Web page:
Everyone has advice for Paula Deen these days.
The down-home Southern food maven is catching plenty of criticism in the wake of her cringe-worthy attempts to recover from the release of a lawsuit deposition in which she acknowledged using racial slurs.
There were the much-derided videos -- not one but three. Some said she didn't speak out quickly enough. Others advised that the celebrity cook stay silent for a while, not do any interviews until the fuss blows over. And now, after Deen broke down in tears in an interview with "Today"'s Matt Lauer on Wednesday morning, some P.R. pros say Deen still hasn't done enough to take responsibility for her transgressions.
Deen's day got even worse following the "Today" interview when a casino resort company dropped her name from four buffet restaurants and Wal-Mart — which has faced plenty of stereotypes about its own shoppers — decided to end its relationship with Deen's Southern food empire.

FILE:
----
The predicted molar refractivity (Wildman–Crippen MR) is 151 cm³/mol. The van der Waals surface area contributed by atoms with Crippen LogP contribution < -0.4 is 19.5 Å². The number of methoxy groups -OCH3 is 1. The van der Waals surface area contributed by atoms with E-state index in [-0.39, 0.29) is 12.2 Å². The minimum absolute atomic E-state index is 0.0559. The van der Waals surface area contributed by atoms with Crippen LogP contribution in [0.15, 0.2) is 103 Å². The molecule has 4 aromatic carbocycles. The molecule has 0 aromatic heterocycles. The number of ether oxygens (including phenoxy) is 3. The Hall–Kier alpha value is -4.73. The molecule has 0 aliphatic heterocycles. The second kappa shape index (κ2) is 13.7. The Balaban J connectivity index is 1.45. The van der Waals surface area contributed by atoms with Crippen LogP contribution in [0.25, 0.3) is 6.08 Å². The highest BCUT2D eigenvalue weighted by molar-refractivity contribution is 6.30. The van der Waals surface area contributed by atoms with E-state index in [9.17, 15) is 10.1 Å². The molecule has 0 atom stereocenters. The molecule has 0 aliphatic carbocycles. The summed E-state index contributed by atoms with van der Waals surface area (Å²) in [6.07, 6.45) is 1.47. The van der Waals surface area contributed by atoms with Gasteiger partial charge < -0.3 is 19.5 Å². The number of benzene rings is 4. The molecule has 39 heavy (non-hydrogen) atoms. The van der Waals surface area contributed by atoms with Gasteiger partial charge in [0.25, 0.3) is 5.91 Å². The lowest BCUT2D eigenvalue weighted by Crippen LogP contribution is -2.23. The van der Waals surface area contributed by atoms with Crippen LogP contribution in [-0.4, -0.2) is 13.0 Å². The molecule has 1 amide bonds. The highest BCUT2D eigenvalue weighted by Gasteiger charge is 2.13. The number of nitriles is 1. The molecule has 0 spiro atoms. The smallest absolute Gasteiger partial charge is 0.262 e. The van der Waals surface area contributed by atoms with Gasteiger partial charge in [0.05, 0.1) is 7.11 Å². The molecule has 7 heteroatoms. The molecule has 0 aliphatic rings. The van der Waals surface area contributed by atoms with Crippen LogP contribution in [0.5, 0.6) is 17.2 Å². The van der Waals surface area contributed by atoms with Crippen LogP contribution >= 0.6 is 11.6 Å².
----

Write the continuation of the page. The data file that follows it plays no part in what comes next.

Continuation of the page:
But all that advice implies that Deen's road to recovery is similar to those of other celebrity figures -- Martha Stewart, Tiger Woods, Eliot Spitzer, Michael Vick -- who rebuilt their careers after a fall from grace. Americans have short memories and give second chances to their celebrities, the conventional wisdom goes, and at some point, we'll all forgive and forget.
Maybe so. But Deen's case may also turn out a little different. That's because her scandal reinforces stereotypes -- simplistic ones, to be sure -- of Southern culture. She already personified perceptions so often used to mock the South: the deep-fried cooking and the big hair, heavy makeup and even heavier drawl. For those people who, consciously or not, already paint all Southerners as prejudiced people, the Deen lawsuit deposition fits squarely into the mold.
Before Martha Stewart was accused of insider trading, no one associated the domestic guru with white-collar crime. Likewise, Tiger Woods's epic sex scandal came as a shock to many of his fans, as it wasn't in keeping with the disciplined, focused golf professional. But Deen's admission that she used racial slurs -- and her interest in planning a "plantation party" complete with black men as servants -- fits with an image, albeit an unfair, outdated and overly simplified one, of Southerners and race.
That could make Deen's scandal stick -- and make it stickier for her to recover from it.
Jena McGregor is a columnist for On Leadership.